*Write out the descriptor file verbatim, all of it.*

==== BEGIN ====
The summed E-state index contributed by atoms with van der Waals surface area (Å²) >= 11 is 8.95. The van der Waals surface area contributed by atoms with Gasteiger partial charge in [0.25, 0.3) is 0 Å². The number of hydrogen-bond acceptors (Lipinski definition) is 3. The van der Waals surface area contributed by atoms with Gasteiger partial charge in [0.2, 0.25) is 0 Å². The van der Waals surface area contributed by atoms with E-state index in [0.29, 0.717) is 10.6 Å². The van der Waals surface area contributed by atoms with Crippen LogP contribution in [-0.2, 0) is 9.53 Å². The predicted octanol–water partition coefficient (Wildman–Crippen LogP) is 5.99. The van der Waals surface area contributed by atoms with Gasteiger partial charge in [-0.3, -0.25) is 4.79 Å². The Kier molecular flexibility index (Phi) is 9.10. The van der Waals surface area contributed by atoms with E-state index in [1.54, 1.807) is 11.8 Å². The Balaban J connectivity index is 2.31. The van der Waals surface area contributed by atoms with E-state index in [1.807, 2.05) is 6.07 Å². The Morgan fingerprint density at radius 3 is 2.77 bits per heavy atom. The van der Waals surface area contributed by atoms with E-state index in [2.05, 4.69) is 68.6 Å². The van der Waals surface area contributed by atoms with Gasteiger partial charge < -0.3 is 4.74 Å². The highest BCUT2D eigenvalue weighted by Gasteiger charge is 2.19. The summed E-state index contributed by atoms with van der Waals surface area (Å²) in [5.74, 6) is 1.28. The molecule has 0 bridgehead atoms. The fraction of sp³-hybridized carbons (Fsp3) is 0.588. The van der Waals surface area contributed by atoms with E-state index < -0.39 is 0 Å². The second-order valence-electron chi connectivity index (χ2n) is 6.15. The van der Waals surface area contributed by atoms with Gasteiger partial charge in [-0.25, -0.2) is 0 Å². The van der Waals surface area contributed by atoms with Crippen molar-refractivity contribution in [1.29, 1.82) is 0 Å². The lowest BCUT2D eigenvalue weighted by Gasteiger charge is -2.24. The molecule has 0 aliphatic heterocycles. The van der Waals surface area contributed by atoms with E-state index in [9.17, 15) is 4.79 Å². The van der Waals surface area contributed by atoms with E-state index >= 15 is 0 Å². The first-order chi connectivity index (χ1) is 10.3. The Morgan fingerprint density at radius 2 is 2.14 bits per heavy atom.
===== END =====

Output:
The summed E-state index contributed by atoms with van der Waals surface area (Å²) >= 11 is 8.95. The van der Waals surface area contributed by atoms with Gasteiger partial charge in [0.25, 0.3) is 0 Å². The number of hydrogen-bond acceptors (Lipinski definition) is 3. The van der Waals surface area contributed by atoms with Gasteiger partial charge in [0.2, 0.25) is 0 Å². The van der Waals surface area contributed by atoms with E-state index in [0.29, 0.717) is 10.6 Å². The van der Waals surface area contributed by atoms with Crippen LogP contribution in [-0.2, 0) is 9.53 Å². The predicted octanol–water partition coefficient (Wildman–Crippen LogP) is 5.99. The van der Waals surface area contributed by atoms with Gasteiger partial charge in [-0.3, -0.25) is 4.79 Å². The Kier molecular flexibility index (Phi) is 9.10. The van der Waals surface area contributed by atoms with E-state index in [1.54, 1.807) is 11.8 Å². The Balaban J connectivity index is 2.31. The van der Waals surface area contributed by atoms with E-state index in [1.807, 2.05) is 6.07 Å². The Morgan fingerprint density at radius 3 is 2.77 bits per heavy atom. The van der Waals surface area contributed by atoms with E-state index in [2.05, 4.69) is 68.6 Å². The van der Waals surface area contributed by atoms with Gasteiger partial charge < -0.3 is 4.74 Å². The highest BCUT2D eigenvalue weighted by Gasteiger charge is 2.19. The summed E-state index contributed by atoms with van der Waals surface area (Å²) in [5.74, 6) is 1.28. The molecule has 0 bridgehead atoms. The fraction of sp³-hybridized carbons (Fsp3) is 0.588. The van der Waals surface area contributed by atoms with E-state index < -0.39 is 0 Å². The second-order valence-electron chi connectivity index (χ2n) is 6.15. The van der Waals surface area contributed by atoms with Gasteiger partial charge in [-0.25, -0.2) is 0 Å². The van der Waals surface area contributed by atoms with Crippen molar-refractivity contribution in [1.29, 1.82) is 0 Å². The lowest BCUT2D eigenvalue weighted by Gasteiger charge is -2.24. The molecule has 0 aliphatic heterocycles. The van der Waals surface area contributed by atoms with E-state index in [9.17, 15) is 4.79 Å². The van der Waals surface area contributed by atoms with E-state index >= 15 is 0 Å². The first-order chi connectivity index (χ1) is 10.3. The Morgan fingerprint density at radius 2 is 2.14 bits per heavy atom.